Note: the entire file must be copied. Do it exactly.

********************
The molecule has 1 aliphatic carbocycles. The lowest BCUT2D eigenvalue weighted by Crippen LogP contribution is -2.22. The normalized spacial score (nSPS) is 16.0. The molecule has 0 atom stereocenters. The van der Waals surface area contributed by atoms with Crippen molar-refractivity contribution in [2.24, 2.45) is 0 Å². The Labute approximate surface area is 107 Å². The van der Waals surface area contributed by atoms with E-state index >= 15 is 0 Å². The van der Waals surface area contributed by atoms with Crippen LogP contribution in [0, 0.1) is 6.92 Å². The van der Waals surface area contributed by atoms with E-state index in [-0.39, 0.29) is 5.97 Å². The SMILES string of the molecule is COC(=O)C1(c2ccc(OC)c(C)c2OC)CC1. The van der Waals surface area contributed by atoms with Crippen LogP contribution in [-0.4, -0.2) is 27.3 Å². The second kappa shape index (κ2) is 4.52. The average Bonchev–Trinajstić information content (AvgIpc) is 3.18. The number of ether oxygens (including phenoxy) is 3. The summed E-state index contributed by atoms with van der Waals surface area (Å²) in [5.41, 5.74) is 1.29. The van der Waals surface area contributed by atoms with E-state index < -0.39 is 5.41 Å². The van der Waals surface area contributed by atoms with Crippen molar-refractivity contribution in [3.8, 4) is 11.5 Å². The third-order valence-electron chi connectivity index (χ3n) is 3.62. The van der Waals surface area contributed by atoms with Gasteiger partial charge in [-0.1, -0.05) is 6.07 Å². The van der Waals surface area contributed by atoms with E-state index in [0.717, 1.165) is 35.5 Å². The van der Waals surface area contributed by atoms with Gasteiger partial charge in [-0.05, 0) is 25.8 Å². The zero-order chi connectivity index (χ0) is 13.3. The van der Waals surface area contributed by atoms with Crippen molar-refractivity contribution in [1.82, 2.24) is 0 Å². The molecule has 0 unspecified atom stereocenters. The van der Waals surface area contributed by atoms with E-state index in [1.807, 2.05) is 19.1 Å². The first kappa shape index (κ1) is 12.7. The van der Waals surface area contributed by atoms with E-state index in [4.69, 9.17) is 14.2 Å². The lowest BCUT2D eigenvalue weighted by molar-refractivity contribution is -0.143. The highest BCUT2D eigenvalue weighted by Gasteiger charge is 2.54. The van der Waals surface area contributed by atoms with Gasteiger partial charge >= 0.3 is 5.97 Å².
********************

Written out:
The molecule has 1 aliphatic carbocycles. The lowest BCUT2D eigenvalue weighted by Crippen LogP contribution is -2.22. The normalized spacial score (nSPS) is 16.0. The molecule has 0 atom stereocenters. The van der Waals surface area contributed by atoms with Crippen molar-refractivity contribution in [2.24, 2.45) is 0 Å². The Labute approximate surface area is 107 Å². The van der Waals surface area contributed by atoms with E-state index >= 15 is 0 Å². The van der Waals surface area contributed by atoms with Crippen LogP contribution in [0, 0.1) is 6.92 Å². The van der Waals surface area contributed by atoms with E-state index in [-0.39, 0.29) is 5.97 Å². The SMILES string of the molecule is COC(=O)C1(c2ccc(OC)c(C)c2OC)CC1. The van der Waals surface area contributed by atoms with Crippen LogP contribution in [-0.4, -0.2) is 27.3 Å². The second kappa shape index (κ2) is 4.52. The average Bonchev–Trinajstić information content (AvgIpc) is 3.18. The number of ether oxygens (including phenoxy) is 3. The summed E-state index contributed by atoms with van der Waals surface area (Å²) in [5.41, 5.74) is 1.29. The van der Waals surface area contributed by atoms with E-state index < -0.39 is 5.41 Å². The van der Waals surface area contributed by atoms with Crippen molar-refractivity contribution in [3.8, 4) is 11.5 Å². The third-order valence-electron chi connectivity index (χ3n) is 3.62. The van der Waals surface area contributed by atoms with Gasteiger partial charge in [-0.1, -0.05) is 6.07 Å². The van der Waals surface area contributed by atoms with E-state index in [0.717, 1.165) is 35.5 Å². The van der Waals surface area contributed by atoms with Gasteiger partial charge in [-0.05, 0) is 25.8 Å². The zero-order chi connectivity index (χ0) is 13.3. The van der Waals surface area contributed by atoms with Crippen molar-refractivity contribution in [1.82, 2.24) is 0 Å². The molecule has 0 unspecified atom stereocenters. The van der Waals surface area contributed by atoms with E-state index in [1.807, 2.05) is 19.1 Å². The first kappa shape index (κ1) is 12.7. The van der Waals surface area contributed by atoms with E-state index in [4.69, 9.17) is 14.2 Å². The lowest BCUT2D eigenvalue weighted by molar-refractivity contribution is -0.143. The highest BCUT2D eigenvalue weighted by Gasteiger charge is 2.54. The van der Waals surface area contributed by atoms with Gasteiger partial charge >= 0.3 is 5.97 Å².